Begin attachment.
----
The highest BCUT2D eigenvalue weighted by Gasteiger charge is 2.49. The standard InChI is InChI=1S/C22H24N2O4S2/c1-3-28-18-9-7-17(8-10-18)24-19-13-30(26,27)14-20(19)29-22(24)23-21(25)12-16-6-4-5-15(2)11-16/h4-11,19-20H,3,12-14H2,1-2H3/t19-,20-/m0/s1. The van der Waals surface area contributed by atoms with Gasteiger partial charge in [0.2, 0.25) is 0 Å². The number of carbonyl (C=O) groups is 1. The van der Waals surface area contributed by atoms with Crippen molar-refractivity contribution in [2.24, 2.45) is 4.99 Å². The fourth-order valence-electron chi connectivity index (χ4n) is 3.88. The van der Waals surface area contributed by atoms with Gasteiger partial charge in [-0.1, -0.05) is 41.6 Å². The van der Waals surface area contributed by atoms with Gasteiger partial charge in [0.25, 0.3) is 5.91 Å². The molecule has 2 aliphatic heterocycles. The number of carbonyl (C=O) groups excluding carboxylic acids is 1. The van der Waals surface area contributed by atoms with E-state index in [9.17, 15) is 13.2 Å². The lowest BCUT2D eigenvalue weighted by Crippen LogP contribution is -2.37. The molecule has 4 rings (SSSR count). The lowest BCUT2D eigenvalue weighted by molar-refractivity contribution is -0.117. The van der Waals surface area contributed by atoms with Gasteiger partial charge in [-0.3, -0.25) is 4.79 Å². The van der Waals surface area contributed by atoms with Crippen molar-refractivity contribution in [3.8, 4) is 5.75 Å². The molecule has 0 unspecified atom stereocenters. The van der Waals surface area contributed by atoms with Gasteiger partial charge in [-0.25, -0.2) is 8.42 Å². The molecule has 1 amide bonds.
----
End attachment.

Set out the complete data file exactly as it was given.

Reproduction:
The highest BCUT2D eigenvalue weighted by Gasteiger charge is 2.49. The standard InChI is InChI=1S/C22H24N2O4S2/c1-3-28-18-9-7-17(8-10-18)24-19-13-30(26,27)14-20(19)29-22(24)23-21(25)12-16-6-4-5-15(2)11-16/h4-11,19-20H,3,12-14H2,1-2H3/t19-,20-/m0/s1. The van der Waals surface area contributed by atoms with Gasteiger partial charge in [0.2, 0.25) is 0 Å². The number of carbonyl (C=O) groups is 1. The van der Waals surface area contributed by atoms with Crippen molar-refractivity contribution in [2.24, 2.45) is 4.99 Å². The fourth-order valence-electron chi connectivity index (χ4n) is 3.88. The van der Waals surface area contributed by atoms with Gasteiger partial charge in [-0.1, -0.05) is 41.6 Å². The van der Waals surface area contributed by atoms with Gasteiger partial charge in [0.25, 0.3) is 5.91 Å². The molecule has 2 aliphatic heterocycles. The number of carbonyl (C=O) groups excluding carboxylic acids is 1. The van der Waals surface area contributed by atoms with E-state index in [9.17, 15) is 13.2 Å². The lowest BCUT2D eigenvalue weighted by Crippen LogP contribution is -2.37. The molecule has 4 rings (SSSR count). The lowest BCUT2D eigenvalue weighted by molar-refractivity contribution is -0.117. The van der Waals surface area contributed by atoms with Gasteiger partial charge in [-0.3, -0.25) is 4.79 Å². The van der Waals surface area contributed by atoms with Crippen molar-refractivity contribution in [3.8, 4) is 5.75 Å². The molecule has 0 unspecified atom stereocenters. The van der Waals surface area contributed by atoms with Gasteiger partial charge in [-0.25, -0.2) is 8.42 Å². The molecule has 1 amide bonds.